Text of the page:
Major flooding had hit Toms River, and several people were trapped on upper floors of their homes near Barnegat Bay.

The barrier island of Ocean City was cut off from the mainland by the storm; an estimated 2,000 people had no way on or off the island during the storm.

The pounding surf also caused erosion along New Jersey’s 127-mi. coast. Beach-related tourism is a major part of the state’s $35.5 billion tourism industry. Some tourism spots won’t be the same. Boardwalks in Belmar and Sea Girt were almost completely wrecked.

“Nature,” said New York City Mayor Michael Bloomberg, assessing the damage to his city, “is an awful lot more powerful than we are.”

More than 8.2 million households were without power in 17 states as far west as Michigan. Nearly 2 million of those were in New York, where large swaths of lower Manhattan lost electricity and entire streets ended up underwater — as did seven subway tunnels between Manhattan and Brooklyn at one point, the Metropolitan Transportation Authority said.

The New York Stock Exchange was closed for two days from weather, marking the first time that has happened since a blizzard in 1888. The shutdown of mass transit crippled a city where more than 8.3 million bus, subway and local rail trips are taken each day, and 800,000 vehicles cross bridges run by the transit agency.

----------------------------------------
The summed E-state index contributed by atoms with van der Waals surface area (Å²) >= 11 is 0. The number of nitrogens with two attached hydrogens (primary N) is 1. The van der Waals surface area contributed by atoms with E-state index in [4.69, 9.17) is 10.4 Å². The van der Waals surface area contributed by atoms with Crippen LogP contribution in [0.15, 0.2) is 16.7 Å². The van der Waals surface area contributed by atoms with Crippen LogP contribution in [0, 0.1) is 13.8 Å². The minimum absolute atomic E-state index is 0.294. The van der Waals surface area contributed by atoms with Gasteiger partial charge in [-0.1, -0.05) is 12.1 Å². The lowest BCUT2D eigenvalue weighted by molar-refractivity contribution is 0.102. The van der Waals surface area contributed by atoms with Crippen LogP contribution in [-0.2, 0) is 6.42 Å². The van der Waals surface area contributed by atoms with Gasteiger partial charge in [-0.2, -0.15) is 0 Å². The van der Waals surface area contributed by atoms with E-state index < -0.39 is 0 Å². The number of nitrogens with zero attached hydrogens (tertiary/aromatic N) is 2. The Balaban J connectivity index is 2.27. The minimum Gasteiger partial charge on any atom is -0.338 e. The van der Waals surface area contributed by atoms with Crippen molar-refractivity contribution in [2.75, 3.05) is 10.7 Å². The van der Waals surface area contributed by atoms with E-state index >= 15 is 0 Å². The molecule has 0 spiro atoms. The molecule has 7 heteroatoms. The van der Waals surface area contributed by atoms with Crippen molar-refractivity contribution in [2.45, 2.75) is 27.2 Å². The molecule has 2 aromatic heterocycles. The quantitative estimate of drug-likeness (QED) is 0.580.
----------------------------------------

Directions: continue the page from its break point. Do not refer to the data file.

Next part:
Parts of the West Virginia mountains were blanketed with 2 ft. of snow and drifts 4 ft. deep were reported at Great Smoky Mountains National Park on the Tennessee-North Carolina border.

Economic Consequences

Superstorm Sandy will end up causing about $20 billion in property damages and $10 billion to $30 billion more in lost business, according to IHS Global Insight, a forecasting firm.

In the long run, the devastation the storm inflicted on New York City and other parts of the northeast will barely nick the U.S. economy. That’s the view of economists who say a slightly slower economy in coming weeks will likely be matched by reconstruction and repairs that will contribute to growth over time.

The short-term blow to the economy, though, could subtract about 0.6 percentage point from U.S. economic growth in the October-December quarter, IHS said. Retailers, airlines and home construction firms will likely lose some business.

Most homeowners who suffered losses from flooding won’t be able to benefit from their insurance policies. Standard homeowner policies don’t cover flood damage, and few homeowners have flood insurance.

“The biggest problem is not the first few days but the coming months,” said Alan Rubin, an expert in nature disaster recovery.

Economists noted that the short-term hit to the economy was worsened by the size of the population centers the storm hit.